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Gaming Review

'Trials Evolution' review (Xbox Live): Everything a sequel should be

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Released on Thursday, Apr 19 2012

Trials Evolution

© Ubisoft


Also available on: N/A
Developer: RedLynx
Publisher: Ubisoft
Genre: Racing-platformer

Trials Evolution is the sequel to the enormously successful Xbox Live Arcade release Trials HD, a game that combined dirt bikes with physics-based platform action. Critically-acclaimed, winner of countless awards and selling by the bucketload, it would have been easy for developer RedLynx to churn out a quick sequel and count the money. But Trials Evolution is so much more, taking the best bits from the original, making countless improvements and adding new and exciting content.

Although Trials Evolution is simple enough to pick up and play, it's surprisingly difficult to categorise and even harder to master. It features fast-paced dirt bikes, time trial events and even four-player races, but it feels more like LittleBigPlanet or Sonic The Hedgehog than your average racing game. On a very basic level, the game sees players speed through obstacle-ridden courses as quickly as possible, adjusting the rider's position to maintain balance, land jumps and perform flips and tricks. The controls boil down to nothing more than accelerating, braking and shifting your weight.

Trials Evolution

© Ubisoft

However, with the game's 60 single-player courses littered with loops, moving platforms, explosive canisters and even swinging wrecking balls, races take on another dimension, becoming incredibly elaborate and insanely difficult. Restarts are instant, whether going back to the beginning or the last checkpoint, so you'll often find yourself having "one more go", especially with friends' times taunting you on the leaderboards. In this sense, everything that made the original such a compelling and addictive release remains intact.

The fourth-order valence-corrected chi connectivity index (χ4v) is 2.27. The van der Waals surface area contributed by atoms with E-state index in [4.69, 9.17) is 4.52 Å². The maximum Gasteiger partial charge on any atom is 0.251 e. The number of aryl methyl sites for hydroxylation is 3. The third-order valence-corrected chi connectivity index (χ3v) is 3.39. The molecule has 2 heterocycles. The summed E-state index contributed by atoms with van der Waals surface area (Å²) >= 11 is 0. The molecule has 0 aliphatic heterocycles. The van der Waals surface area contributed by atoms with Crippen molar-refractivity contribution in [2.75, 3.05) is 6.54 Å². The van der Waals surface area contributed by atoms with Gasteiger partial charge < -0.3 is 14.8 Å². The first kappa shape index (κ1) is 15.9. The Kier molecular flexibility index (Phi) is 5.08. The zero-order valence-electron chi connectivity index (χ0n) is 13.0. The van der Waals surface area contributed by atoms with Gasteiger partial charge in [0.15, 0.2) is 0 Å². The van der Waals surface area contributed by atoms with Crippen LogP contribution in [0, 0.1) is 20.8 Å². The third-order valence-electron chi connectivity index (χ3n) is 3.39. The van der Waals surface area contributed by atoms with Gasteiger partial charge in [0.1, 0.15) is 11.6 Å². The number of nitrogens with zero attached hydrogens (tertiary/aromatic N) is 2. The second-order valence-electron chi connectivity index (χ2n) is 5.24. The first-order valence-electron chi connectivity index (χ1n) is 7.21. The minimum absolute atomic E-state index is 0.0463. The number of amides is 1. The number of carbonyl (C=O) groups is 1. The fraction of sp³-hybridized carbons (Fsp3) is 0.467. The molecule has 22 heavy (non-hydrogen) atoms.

The game is a little more welcoming this time around, however, drip-feeding new tricks and skills incrementally, rather than surreptitiously shoving them into advancing courses. Trials Evolution better prepares players for the challenge that lies ahead by tutoring players during license tests. New skills such as bunny-hopping and see-saw techniques are explained as you progress, and introduced in subsequent races. It's certainly not easier than before, but it's most definitely fairer, moving along at a steadier pace.

With the gameplay remaining untouched, the development team has used its budget to inject a little more flair into the game's surroundings, replacing the dull warehouse setting with an array of spectacular outdoor courses. The impact this has on the game is huge. Not only will you want to revisit courses to better your score, but also to soak in some of the stunning sights, whether it's rickety old train tracks, war-torn trenches, floating fantasy islands or even a monochrome platform level that pays homage to fellow indie hit Limbo.